Owning a car and driving is expensive in Hawaii. This is due not only to Hawaii imposing both the fifth-highest fuel taxes in the 50 states and District of Columbia and high, weight-based registration fees, but also Jones Act restrictions that make it more expensive to import vehicles as well as petroleum and gasoline from refineries located on the mainland.
Looking at vehicle expenses, it costs an additional $4.3 million to $9.7 million a year for cars sold in the state than it would if they could be shipped from domestic ports using market-rate services. Gasoline is between $19.1 million and $55.2 million more expensive due to the Jones Act, and even repair services are as much as $12.7 million greater because of the added shipping costs.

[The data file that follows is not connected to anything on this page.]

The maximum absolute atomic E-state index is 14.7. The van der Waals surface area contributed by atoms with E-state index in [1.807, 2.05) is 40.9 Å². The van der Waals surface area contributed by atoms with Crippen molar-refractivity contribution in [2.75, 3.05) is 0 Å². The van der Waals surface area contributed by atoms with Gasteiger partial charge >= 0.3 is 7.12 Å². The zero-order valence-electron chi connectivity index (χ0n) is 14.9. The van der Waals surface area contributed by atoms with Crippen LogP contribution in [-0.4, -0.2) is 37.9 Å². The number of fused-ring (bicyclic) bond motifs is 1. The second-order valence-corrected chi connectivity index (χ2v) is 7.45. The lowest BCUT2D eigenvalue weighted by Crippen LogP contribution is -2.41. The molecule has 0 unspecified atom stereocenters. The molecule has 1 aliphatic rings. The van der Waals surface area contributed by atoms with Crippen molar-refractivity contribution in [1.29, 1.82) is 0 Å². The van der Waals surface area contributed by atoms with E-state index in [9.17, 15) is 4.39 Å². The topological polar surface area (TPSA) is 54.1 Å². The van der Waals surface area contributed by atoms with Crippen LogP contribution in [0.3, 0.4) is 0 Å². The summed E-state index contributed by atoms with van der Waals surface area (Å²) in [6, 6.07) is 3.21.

In total, it costs between $24.9 million and $63.2 million more per year for Hawaii’s drivers to own and operate their vehicles because of how the Jones Act limits the ability to import products from the U.S. mainland. In addition, there are as many as 780 fewer jobs in the automotive sector of Hawaii’s economy as a result of these higher costs.
These costs were the results of the groundbreaking independent new study produced by the Grassroot Institute of Hawaii, “Quantifying the cost of the Jones Act to Hawaii.”